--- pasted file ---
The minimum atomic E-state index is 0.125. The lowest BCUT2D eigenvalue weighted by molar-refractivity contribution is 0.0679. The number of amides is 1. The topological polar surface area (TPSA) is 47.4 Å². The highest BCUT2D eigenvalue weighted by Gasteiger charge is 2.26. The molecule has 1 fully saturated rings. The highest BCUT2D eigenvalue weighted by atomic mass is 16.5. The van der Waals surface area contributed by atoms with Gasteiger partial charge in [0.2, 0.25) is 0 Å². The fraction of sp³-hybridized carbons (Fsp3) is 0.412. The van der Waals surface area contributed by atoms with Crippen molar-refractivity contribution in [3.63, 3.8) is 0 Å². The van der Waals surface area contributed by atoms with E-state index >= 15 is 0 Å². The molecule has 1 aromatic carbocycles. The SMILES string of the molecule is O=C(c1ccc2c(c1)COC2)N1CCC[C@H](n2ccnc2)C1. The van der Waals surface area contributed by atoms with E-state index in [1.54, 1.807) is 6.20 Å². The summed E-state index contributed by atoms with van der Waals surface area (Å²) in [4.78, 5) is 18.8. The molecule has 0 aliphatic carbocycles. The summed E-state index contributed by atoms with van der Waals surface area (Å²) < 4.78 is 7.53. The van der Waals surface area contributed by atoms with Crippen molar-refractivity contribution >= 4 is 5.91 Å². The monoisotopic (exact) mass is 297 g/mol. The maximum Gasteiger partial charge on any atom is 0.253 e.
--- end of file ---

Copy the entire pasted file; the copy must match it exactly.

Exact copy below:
The minimum atomic E-state index is 0.125. The lowest BCUT2D eigenvalue weighted by molar-refractivity contribution is 0.0679. The number of amides is 1. The topological polar surface area (TPSA) is 47.4 Å². The highest BCUT2D eigenvalue weighted by Gasteiger charge is 2.26. The molecule has 1 fully saturated rings. The highest BCUT2D eigenvalue weighted by atomic mass is 16.5. The van der Waals surface area contributed by atoms with Gasteiger partial charge in [0.2, 0.25) is 0 Å². The fraction of sp³-hybridized carbons (Fsp3) is 0.412. The van der Waals surface area contributed by atoms with Crippen molar-refractivity contribution in [3.63, 3.8) is 0 Å². The van der Waals surface area contributed by atoms with E-state index >= 15 is 0 Å². The molecule has 1 aromatic carbocycles. The SMILES string of the molecule is O=C(c1ccc2c(c1)COC2)N1CCC[C@H](n2ccnc2)C1. The van der Waals surface area contributed by atoms with E-state index in [1.54, 1.807) is 6.20 Å². The summed E-state index contributed by atoms with van der Waals surface area (Å²) in [4.78, 5) is 18.8. The molecule has 0 aliphatic carbocycles. The summed E-state index contributed by atoms with van der Waals surface area (Å²) < 4.78 is 7.53. The van der Waals surface area contributed by atoms with Crippen molar-refractivity contribution >= 4 is 5.91 Å². The monoisotopic (exact) mass is 297 g/mol. The maximum Gasteiger partial charge on any atom is 0.253 e.